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Doubt as to Liability Offer Attorneys in St. Louis Guiding Clients Through Complex Tax Matters

If you’re a business owner or independent contractor, you’re probably already used to getting a tax bill instead of a tax refund at the end of the year. But what happens when that bill is much larger than you expected? If you think there is an error with how much money you owe the IRS, a doubt as to liability offer may be an option.

Any time you’re dealing with the IRS, it can be intimidating and confusing. Tax law is complicated and requires a thorough understanding of the tax codes and how they apply to real-world situations. If you don’t believe you owe a tax debt or there is some doubt as to the correct amount of the debt, let the attorneys at the Law Firm of Lance R. Drury, P.C., help you find a way forward.

What Is a Doubt as to Liability Offer

A doubt as to liability offer — also known as IRS Form 656-L — is used when there is a legitimate doubt that a tax debt is legitimate. In some cases, you may doubt that you owe that debt at all. In others, you may acknowledge the debt but believe that the amount is incorrect. By filing this form, you are disputing the tax debt in some form and submitting an offer of how much you believe you do owe instead.

Doubt as to liability offers can only be used when the tax debt has not already been decided in court. If there is a court decision or judgment ruling that the tax debt is legitimate and accurate, you will need to discuss alternative options with an attorney. A doubt as to liability offer can also only be submitted for the relevant tax periods.

What Is an Offer in Compromise?

An offer in compromise is an option for some people who owe a tax debt. It establishes a compromise between the taxpayer and the IRS and settles the tax debt for less than was fully owed. This allows the IRS to get some of its money and the taxpayer to pay their debt without causing themselves financial harm. There are a few different types of offers in compromise, and doubt as to liability is just one form. The others include doubt as to collectibility and effective tax administration. If you aren’t sure which one is the best option for your particular scenario, a tax lawyer can help.

What Are Some Examples Where a Doubt as to Liability Offer May Be Appropriate?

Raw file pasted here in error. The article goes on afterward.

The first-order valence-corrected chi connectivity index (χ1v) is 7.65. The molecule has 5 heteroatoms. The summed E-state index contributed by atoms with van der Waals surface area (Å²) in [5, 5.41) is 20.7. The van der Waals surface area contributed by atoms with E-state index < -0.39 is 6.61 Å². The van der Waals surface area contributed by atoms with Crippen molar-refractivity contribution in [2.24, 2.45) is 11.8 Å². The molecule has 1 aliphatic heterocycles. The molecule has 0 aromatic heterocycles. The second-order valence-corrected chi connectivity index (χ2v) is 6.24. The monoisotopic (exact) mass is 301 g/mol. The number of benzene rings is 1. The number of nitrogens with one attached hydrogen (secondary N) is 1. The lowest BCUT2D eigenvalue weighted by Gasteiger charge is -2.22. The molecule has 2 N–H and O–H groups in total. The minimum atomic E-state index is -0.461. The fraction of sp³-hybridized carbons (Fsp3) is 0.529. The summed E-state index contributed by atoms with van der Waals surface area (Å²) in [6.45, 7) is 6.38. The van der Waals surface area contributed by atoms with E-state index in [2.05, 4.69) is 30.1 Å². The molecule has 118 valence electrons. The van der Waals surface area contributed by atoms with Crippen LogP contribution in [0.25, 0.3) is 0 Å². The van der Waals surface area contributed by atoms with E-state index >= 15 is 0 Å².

Every tax situation is different, which is why it’s important to speak with a tax lawyer about your specific circumstances and get legal counsel about what you should do next. However, the following examples can provide some general information about when a doubt as to liability offer may be appropriate.

Mistaken identity: If you share a name with someone, it’s possible that you could receive their tax bill in error. It’s also possible for you to be misidentified as the decision-maker for financial aspects of a business. If you can prove that you had no responsibilities for collecting or paying the business’s taxes, a doubt as to liability offer may apply.
Poor tax advice: If you claim deductions or otherwise lower your taxable income upon the advice of a tax professional and are later audited and billed by the IRS, the fault may not be your own.
Issues with income reporting. If there is a difference between how much income is reported by a business versus how much a client says they paid, it could result in an incorrect tax bill.

If there has been an issue with your income reporting or tax preparation that has resulted in an incorrect tax debt, attorneys skilled in IRS tax resolution strategies can help you understand if a doubt as to liability offer could help.

Who Is Eligible for an Offer in Compromise Based on Doubt as to Liability?

To be eligible to file an offer in compromise based on doubt as to liability, you must not already have a court decision regarding your tax debt. You cannot be involved in an open bankruptcy filing, and you cannot owe the IRS and restitution. If you’ve already filed a doubt as to collectibility offer for the same debt or in the same tax year, you cannot file a doubt as to liability offer.

Does the IRS Have to Accept My Offer?

Making an offer in compromise with doubt as to liability is just that: an offer. And the IRS is under no obligation to accept the offer. Each offer is reviewed on an individual basis and determined whether a doubt as to liability offer is applicable and whether the settlement amount is reasonable. Doubt as to liability offers must be more than $0, which means you can’t just use the doubt as a way to completely avoid payment. The more evidence you can provide that there is doubt as to whether you owe the debt or the amount, the better your chances are of getting your offer accepted.

At The Law Firm of Lance R. Drury, P.C., we know how difficult it can be to go up against the IRS and how stressful it is when you’re being told you owe a tax debt. Failing to pay a tax debt can result in seizures of your assets and liens placed on your property, but there is help available. Contact one of our offices today to find out what your options are and whether a doubt as to liability offer may be one of them.
Ste. Genevieve, (573)-883-3056; St. Louis, (314)-260-6120; Nashville, (615)-733-8168; and San Antonio, (726)-202-1300.